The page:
1. Highways England develops and publishes a set of design requirements and specifications.  These documents are written specifically for use by Highways England, Transport Scotland, the Welsh Government and the Department of Infrastructure Northern Ireland.  The documents are available at and are used by local highway authorities throughout the UK. They are commonly referred to as the Design Manual for Roads and Bridges (DMRB). 


  1. The DMRB is widely recognised as “best in class”, and is updated when necessary and in response to changing conditions (and will be updated in its entirety by the end of the first roads period in April 2020). 


  1. Since 2016, we have been improving how we manage our network, through a programme called Asset Delivery. Our intention is to bring in-house work to assess the condition of assets, making decisions about maintenance and coordinating repair work. This has been done across almost half of our operational areas.


Severe Weather Plans


  1. Highways England receives weather forecasts throughout the year, informing how we manage the network. During the summer, Area teams (there are 14 operational areas across the network) monitor forecasts identifying weather events that could impact upon the network.


  1. We identify locations which may be susceptible to problems. These may be due to issues such as road construction type, expansion joints within sections of concrete roads, or structures. The Vulnerable Location Schedule records these, along with information on enhanced monitoring and procedures to address any damage. We also identify the best solutions to mitigate or manage the risk.


  1. As with any type of extreme weather, Highways England offers advice to road users on how to prepare for journeys when driving in such conditions and we routinely update road users on any delays on the network. 


Future of the network




  1. Highways England has robust processes in place for designing, constructing and maintaining bridges and other structures. These processes take account of a range of climatic conditions, including high temperatures, over the long service life required for bridges (typically in excess of 100 years). These are published in the DMRB.


  1. Highways England has adopted Eurocodes for the design of new structures. These are pan-European standards which cater for a wide range of climatic conditions. They are underpinned by research and have had extensive peer review in the UK and across Europe. Eurocodes adopt a similar structural design range of maximum shade temperatures, dependent on location, which are then adjusted for the type of structure. For example:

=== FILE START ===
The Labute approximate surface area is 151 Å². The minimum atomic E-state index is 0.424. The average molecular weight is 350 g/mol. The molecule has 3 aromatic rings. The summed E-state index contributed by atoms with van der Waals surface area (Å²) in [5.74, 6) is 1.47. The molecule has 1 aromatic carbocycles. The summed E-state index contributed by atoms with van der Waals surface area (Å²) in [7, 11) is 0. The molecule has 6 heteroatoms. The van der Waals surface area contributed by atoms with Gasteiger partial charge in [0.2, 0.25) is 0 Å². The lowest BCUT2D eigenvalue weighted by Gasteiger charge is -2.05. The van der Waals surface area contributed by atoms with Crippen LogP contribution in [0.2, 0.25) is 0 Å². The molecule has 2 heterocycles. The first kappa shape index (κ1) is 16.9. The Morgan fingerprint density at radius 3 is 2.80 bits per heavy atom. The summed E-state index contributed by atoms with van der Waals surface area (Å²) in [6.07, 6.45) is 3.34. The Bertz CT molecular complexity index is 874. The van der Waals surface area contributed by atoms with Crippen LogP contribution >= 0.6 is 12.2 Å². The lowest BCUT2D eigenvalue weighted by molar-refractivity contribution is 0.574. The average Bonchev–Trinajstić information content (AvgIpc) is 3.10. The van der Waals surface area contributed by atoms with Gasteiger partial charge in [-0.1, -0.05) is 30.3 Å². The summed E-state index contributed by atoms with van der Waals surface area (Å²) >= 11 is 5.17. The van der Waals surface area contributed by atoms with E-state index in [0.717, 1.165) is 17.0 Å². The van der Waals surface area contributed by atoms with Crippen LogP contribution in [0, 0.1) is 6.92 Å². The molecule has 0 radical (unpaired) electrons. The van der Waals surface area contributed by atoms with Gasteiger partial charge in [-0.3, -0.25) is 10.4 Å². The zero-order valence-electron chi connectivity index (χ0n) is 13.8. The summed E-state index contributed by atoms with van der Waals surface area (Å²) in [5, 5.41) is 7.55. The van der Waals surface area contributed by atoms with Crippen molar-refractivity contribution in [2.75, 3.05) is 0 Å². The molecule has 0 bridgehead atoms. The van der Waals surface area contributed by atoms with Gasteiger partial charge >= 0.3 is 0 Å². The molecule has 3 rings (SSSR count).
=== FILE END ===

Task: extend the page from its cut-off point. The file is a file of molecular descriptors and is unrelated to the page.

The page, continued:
Maximum shade temperature

Bridge type adjustment range

Resulting upper design temperature range



+2oC to +16oC

37oC – 51oC



+2oC to +16oC

35oC – 49oC



  1. These temperature ranges have been assessed as sufficient for all structures based on current climate change projections (under UKCP09) but are kept under review.


  1. Bridges and other structures are subject to thermal movements such as expansion or contraction. Depending on the form of construction, components such as bearings and joints are incorporated in the design to accommodate temperature-induced effects. These components are reliant on a programme of routine maintenance to be effective.


  1. All bridges and other structures are inspected in line with the published guidance in the DMRB. This includes a general inspection every two years, and a more detailed principal inspection every six years, which identifies and records defects in construction materials. There is very little evidence of significant structural defects associated directly with prolonged high temperatures.




  1. There are two main types of road surface. Hot Rolled Asphalt bituminous surfacing (HRA) was laid until the 1990s and had a tendency to “rut” under the action of traffic during very hot weather. This was caused by the fine aggregate rolling within the bituminous material which allowed the surface to deform. Modern HRA (complying with Highways England specification) is formulated differently and uses angular crushed rock fines and bituminous binders to make it more elastic and less likely to deform at higher temperatures.


  1. Thin Surfacing Course Systems (TSCS) is Highways England’s preferred surfacing option. These materials do not rut because they contain coarse angular aggregate bound together with bituminous material. It is a requirement of our surfacing specification that they are resistant to rutting at high temperatures before being certified for use on the SRN. This type of surfacing covers overs 50% of the SRN.


  1. Surfacing is typically designed for road temperature ranges of -10C to 50C. Road temperatures are different to air temperatures given the absorption qualities of the surfacing materials.


  1. Concrete surfaces form less than 4% of the SRN.  Those constructed in the 1950s to 1980s are mostly formed of jointed concrete slabs connected to one another by steel dowel bars. Expansion of the concrete during hot weather is accommodated by the joints between slabs closing up. However, over time, many of these joints can seize up. Maintenance and inspection of our road surfaces (published in the DMRB and our specification) recommends that the joints are kept free of debris and are replaced every five to ten years.


Other assets


  1. The Climate Adaptation Risk Assessment Progress Update 2016 identifies assets potentially at risk. For gantries, the potential impact of temperature changes on structures is considered low as the extreme temperatures do not greatly exceed the existing design guidance. We will continue to monitor these assets.


  1. There is minimal risk to Highways England’s electronic and static signs during their design life. A new standard has been adopted to future-proof new assets.


Further reading


Highways England, Strategic Road Network Initial Report, December 2017,


Highways England, Connecting the Country Planning for the long term, December 2017,


Highways England, Sustainable development strategy: Our approach, April 2017,


Highways England, Climate Adaptation Risk Assessment Progress Update 2016, November 2016,


Highways Agency, Climate Change Adaptation Strategy and Framework, November 2009,  


May 2018